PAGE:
Leta E. Miller and J. Michele Edwards are the authors of Chen Yi in our Women Composers series. Co-author, Leta E. Miller answers questions about her motivations for writing and their influences, and discoveries while writing the book.
Q: Why did you decide to write this book?
My primary motivations for embarking on this book project were quite simply the beauty and power of Chen Yi’s music, her skill in the art of composition, and her commitment to global understanding through the medium of sound. I first met Chen Yi when I performed her quartet Song in Winter for flute, zheng, piano, and percussion at the 1996 Pacific Rim Festival at the University of California, Santa Cruz, with run-outs to UC Berkeley and UC Davis. I was immediately struck by the expressiveness of the music and the expertise in her handling of the instrumental resources, as well as her ability to combine instruments from Chinese and Western traditions. Then I met Chen Yi herself, when she arrived in Santa Cruz to coach our faculty ensemble. Her joy in life, her respect for us as musicians, and her embracing humanity only added to the wonderful experience of performing her work. Many years later, when contemplating a book on a female composer, Chen Yi’s name immediately rose to the top of my list of possible subjects.
Q: Who were your biggest influences?
Naturally Chen Yi herself was the most important influence on the book. She welcomed Michele Edwards and me to her home for seventeen lengthy personal interviews in 2015 and 2016 and she opened up to us freely on the most sensitive subjects, such as her painful experiences during the Cultural Revolution. Following the interviews Michele and I had many questions and remarkably, Chen Yi always responded to us within a couple of days with thorough and thoughtful answers. It has been a joy working with her. In addition, others graciously gave us their time to reflect on Chen’s life and work, notably Chen’s husband, the celebrated composer Zhou Long, who not only spoke with us but also provided wonderful photographs included in the book. The other interviewees include pipa virtuoso Wu Man, violist Honggang Li (founder of the Shanghai Quartet), and Susan Cheng, head of the Music In China ensemble, which was the first performing organization in the United States to encourage and support Chen’s music after her arrival in New York in 1986.
Q: What is the most interesting discovery you made while researching and writing your book?
In terms of Chen Yi’s life, we discovered a great deal of information about her experiences during the Cultural Revolution that had either not been reported at all, or had been reported inaccurately, in previously published sources. These details enriched our understanding of, and admiration for, her astonishing achievements in the face of extreme adversity.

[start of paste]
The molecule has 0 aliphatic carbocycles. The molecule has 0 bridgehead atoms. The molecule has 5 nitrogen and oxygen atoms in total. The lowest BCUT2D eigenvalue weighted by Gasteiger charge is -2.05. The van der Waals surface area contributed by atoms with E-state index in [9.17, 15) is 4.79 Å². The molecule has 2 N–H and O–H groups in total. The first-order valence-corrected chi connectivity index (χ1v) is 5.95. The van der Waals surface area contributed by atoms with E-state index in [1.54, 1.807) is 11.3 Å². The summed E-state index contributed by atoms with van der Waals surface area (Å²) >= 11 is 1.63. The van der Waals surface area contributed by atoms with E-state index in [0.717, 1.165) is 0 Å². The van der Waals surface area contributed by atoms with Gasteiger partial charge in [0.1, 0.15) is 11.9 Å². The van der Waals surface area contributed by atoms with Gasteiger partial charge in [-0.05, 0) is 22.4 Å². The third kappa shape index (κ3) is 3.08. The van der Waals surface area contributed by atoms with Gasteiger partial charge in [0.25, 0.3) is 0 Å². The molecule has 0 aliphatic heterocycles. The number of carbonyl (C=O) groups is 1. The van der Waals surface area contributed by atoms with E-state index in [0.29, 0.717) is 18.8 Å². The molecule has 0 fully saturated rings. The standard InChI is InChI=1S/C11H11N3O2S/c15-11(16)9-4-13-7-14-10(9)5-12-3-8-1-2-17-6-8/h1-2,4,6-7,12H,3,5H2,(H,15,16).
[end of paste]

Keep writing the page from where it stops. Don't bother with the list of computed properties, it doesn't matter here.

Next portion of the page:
In terms of her musical development, we were struck by the many expressive techniques that have remained constant in Chen’s music, from her earliest works to her most recent compositions, revealing the secret of her distinctive compositional voice. We also made fascinating discoveries about the creative ways in which Chen has adapted Chinese traditional compositional processes into a contemporary musical language. These indigenous influences are often hidden beneath the surface and not immediately apparent to listeners: for example, her use of the ancient Chinese qupai Baban in nearly two dozen works as a skeletal framework or an underlying rhythmic pattern. In addition to obvious manifestations of Chinese musical influences, such as pentatonicism, sliding tones, and ornamental grace notes, these more subtle uses of Chinese musical practices show a fascinating linkage of musical styles that fulfill Chen’s aim at bringing together the two cultures that have shaped her life, without wearing her techniques on her sleeve, so to speak.
Q: What myths do you hope your book will dispel or what do you hope your book will help readers unlearn?
Almost all reviewers of Chen’s music cite her “hybridity” in uniting “East” and “West.” We show that such generalized and overarching statements are too facile and that the bi-cultural aspects of her works are far more intricate and interwoven than such simple summaries allow. We treat this matter and several other themes in our final chapter, which, rather than summarizing the book, explores issues that have come to the fore through our investigation: border crossing, diaspora, and transnationalism; syncretism, exoticism, and intersectionality; women, gender, and bias. We hope that this final chapter will enlighten readers to the complexities of the issues raised by a study of Chen’s music and will encourage them to listen and appreciate her works from a new and more nuanced viewpoint.
Q: What is the most important idea you hope readers will take away from your book?
We hope that readers will appreciate the subtleties and complexities of cross-cultural expressions in art and avoid superficial judgments and conclusions. On a more general level, we hope readers will be inspired to listen to, and appreciate more fully, Chen’s inspiring music.